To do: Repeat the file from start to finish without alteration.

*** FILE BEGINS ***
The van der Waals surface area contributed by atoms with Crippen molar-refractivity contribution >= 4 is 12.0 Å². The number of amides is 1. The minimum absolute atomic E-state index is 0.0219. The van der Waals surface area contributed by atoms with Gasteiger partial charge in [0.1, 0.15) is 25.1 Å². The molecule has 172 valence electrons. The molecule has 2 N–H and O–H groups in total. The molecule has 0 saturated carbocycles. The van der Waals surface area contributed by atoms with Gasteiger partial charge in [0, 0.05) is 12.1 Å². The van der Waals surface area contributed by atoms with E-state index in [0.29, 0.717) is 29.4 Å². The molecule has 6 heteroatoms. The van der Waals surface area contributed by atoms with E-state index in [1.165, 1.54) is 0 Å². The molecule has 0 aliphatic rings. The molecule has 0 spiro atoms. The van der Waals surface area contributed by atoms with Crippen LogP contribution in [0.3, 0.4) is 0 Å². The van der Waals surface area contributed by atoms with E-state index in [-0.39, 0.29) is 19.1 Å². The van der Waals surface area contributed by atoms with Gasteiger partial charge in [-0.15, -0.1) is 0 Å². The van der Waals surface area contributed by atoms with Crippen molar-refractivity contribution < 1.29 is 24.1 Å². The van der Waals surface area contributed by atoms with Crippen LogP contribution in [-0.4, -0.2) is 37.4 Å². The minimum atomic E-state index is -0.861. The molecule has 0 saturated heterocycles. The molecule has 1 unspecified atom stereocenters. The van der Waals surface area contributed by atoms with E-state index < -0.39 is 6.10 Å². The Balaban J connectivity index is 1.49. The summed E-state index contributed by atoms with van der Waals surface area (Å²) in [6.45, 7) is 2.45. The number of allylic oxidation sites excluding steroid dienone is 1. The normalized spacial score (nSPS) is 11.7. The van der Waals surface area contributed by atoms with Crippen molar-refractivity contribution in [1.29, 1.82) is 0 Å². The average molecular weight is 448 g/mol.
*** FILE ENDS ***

The van der Waals surface area contributed by atoms with Crippen molar-refractivity contribution >= 4 is 12.0 Å². The number of amides is 1. The minimum absolute atomic E-state index is 0.0219. The van der Waals surface area contributed by atoms with Gasteiger partial charge in [0.1, 0.15) is 25.1 Å². The molecule has 172 valence electrons. The molecule has 2 N–H and O–H groups in total. The molecule has 0 saturated carbocycles. The van der Waals surface area contributed by atoms with Gasteiger partial charge in [0, 0.05) is 12.1 Å². The van der Waals surface area contributed by atoms with E-state index in [0.29, 0.717) is 29.4 Å². The molecule has 6 heteroatoms. The van der Waals surface area contributed by atoms with E-state index in [1.165, 1.54) is 0 Å². The molecule has 0 aliphatic rings. The molecule has 0 spiro atoms. The van der Waals surface area contributed by atoms with Crippen LogP contribution in [0.3, 0.4) is 0 Å². The van der Waals surface area contributed by atoms with E-state index in [-0.39, 0.29) is 19.1 Å². The van der Waals surface area contributed by atoms with Gasteiger partial charge in [-0.15, -0.1) is 0 Å². The van der Waals surface area contributed by atoms with Crippen molar-refractivity contribution < 1.29 is 24.1 Å². The van der Waals surface area contributed by atoms with Crippen LogP contribution in [-0.4, -0.2) is 37.4 Å². The minimum atomic E-state index is -0.861. The molecule has 0 saturated heterocycles. The molecule has 1 unspecified atom stereocenters. The van der Waals surface area contributed by atoms with E-state index < -0.39 is 6.10 Å². The Balaban J connectivity index is 1.49. The summed E-state index contributed by atoms with van der Waals surface area (Å²) in [6.45, 7) is 2.45. The number of allylic oxidation sites excluding steroid dienone is 1. The normalized spacial score (nSPS) is 11.7. The van der Waals surface area contributed by atoms with Crippen molar-refractivity contribution in [1.29, 1.82) is 0 Å². The average molecular weight is 448 g/mol.